Newsletters aren’t new. They’ve been around ever since the postal service was first created. Donna Maria from Indie Business Network (a trade organization for the handcrafted soap and cosmetic industry) has blogged about the importance of having a newsletter (as have many smarter business people than I). But, this subject just came up in a phone call I was having with a customer who was trying to determine what to best spend her limited marketing time on. After all, there are SO many social media outlets. This is what I suggested for her limited time allocation – by priority. And, if she can only get to 1 or 2 … just do the two most important:
There’s a method to my madness putting an old school, boring newsletter in my top two content marketing (aka: communication) strategy and this post will cover newsletters – why they are important, some best practices and how a newsletter is your strong foundation for a good content marketing strategy.
Newsletters (and to a lesser extent, blogs) are one of the only bodies of work that you actually own in your marketing. Think about it; Facebook can change their Terms of Service in the blink of an eye and poof, all your content could be behind a pay wall. Or, Pinterest could get purchased by a huge conglomerate that didn’t allow any commercial link posting. There’s any number of things that could happen to third party services that could disrupt your ability to use them effectively for your business.
Not so with a newsletter. If the internet was actually shut down, you could physically print and snail mail your newsletters. You own that content. You create it. With the exception of copyrighted and trademarked materials, no one controls it except you.
Five Golden Rules of Newsletter Writing
(1) Make it Useful. You do not want people to feel like you are SELLING to them. Rather, you want them to feel like you are being helpful and sharing information with them. This is not about coercing people to buy your products. Rather, this is about telling people what they may have missed during the month, helping them find what they need and letting them know how a product you sell may meet their need. It is not a pushy piece of writing. If it is, people will unsubscribe faster than toddlers running towards the dessert table at a birthday party.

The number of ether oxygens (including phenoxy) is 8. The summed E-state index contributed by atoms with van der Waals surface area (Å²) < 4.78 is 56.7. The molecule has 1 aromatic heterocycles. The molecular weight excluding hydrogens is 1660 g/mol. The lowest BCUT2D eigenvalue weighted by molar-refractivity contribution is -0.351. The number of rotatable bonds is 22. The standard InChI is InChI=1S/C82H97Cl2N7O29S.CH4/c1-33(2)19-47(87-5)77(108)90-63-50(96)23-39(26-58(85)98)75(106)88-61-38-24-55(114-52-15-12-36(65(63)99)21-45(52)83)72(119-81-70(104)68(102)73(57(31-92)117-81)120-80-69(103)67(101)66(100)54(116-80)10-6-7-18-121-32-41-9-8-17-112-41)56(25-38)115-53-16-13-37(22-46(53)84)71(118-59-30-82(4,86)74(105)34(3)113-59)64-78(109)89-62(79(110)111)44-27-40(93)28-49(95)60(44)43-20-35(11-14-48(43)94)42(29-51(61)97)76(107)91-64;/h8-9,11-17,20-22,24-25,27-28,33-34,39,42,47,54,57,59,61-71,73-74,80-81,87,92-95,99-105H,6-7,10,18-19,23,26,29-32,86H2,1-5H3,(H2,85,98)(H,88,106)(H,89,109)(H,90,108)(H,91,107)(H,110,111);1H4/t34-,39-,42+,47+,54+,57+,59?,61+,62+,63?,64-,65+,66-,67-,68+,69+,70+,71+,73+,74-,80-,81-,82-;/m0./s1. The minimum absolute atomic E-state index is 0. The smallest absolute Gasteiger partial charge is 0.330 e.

In Bramble Berry’s Newsletter, there’s always an exclusive subscriber-only discount code, information about a new product we’re excited about and an exclusive recipe.
(2) Pictures Make the World Go Round. If they say a ‘picture is worth a thousand words’, let your photos do the informing and include beautiful, high quality photos to illustrate what you’re talking about in your newsletter. Make sure you don’t steal photos. Just because it’s on the internet does not mean it’s free game to take. iStockPhoto is a great place to illustrate your newsletters with if you don’t have your own photographs. Bonus points if you can use a program to put words on your photos. Flickr gives you the ability to add text to your photos, Text on Photo (iPhone app) or Pixlr all work to add flair to your photos.
(3) Consistent. It’s important that your customers know when to look for your newsletter. You can do weekly or monthly or some variation in between but make sure it’s on a schedule people can expect. After all, if you make it useful, people will genuinely want to read it and they’ll start looking for it.
(4) Don’t Silo. If you are on other social media outlets, connect them up with your newsletter. Include content from your other social media outlets because you do want customers to connect with you in those mediums. Make sure your contact information and the information on where and how to find you on all the other social media outlets is easy to find on your newsletter. This is about a continuing conversation with your customers, not a one time brain dump.
(5) Double Opt-In. This is not considered an industry best practice; industry best practice is to sign everyone up that even looks your way and shows the most remote interest in your product or site. Remember how some people find newsletters to be irritating? Could it be because they didn’t sign up for the newsletter to start with? Currently, the law allows you to put anyone that buys from you on your email newsletter. But really, did they ask to be? For this reason, I don’t advocate just putting people on your newsletter email list just because they ordered for you one time. Have an opt-in button and then make sure that they confirm their subscription. This is the ‘double opt-in’ option and it helps to ensure that people that actually want your email get it. Otherwise, they might mark your email as ‘spam’ and too many of those marks mean that your ISP can be banned or your email service provider could drop you.
There are many mail services out there to use to start your newsletter – and they all cost money after a certain amount of readers. Of course, we hope that at that point, you’re generating sales from your newsletter so it’s worth it. Some of the ones we have tried and liked are: MailChimp, Constant Contact and Streamsend. No matter who you use though, it’s all about the content so figure out what you can do to be useful for your customers base and subscribers and you’re 90% of the way there. The rest is just the writing.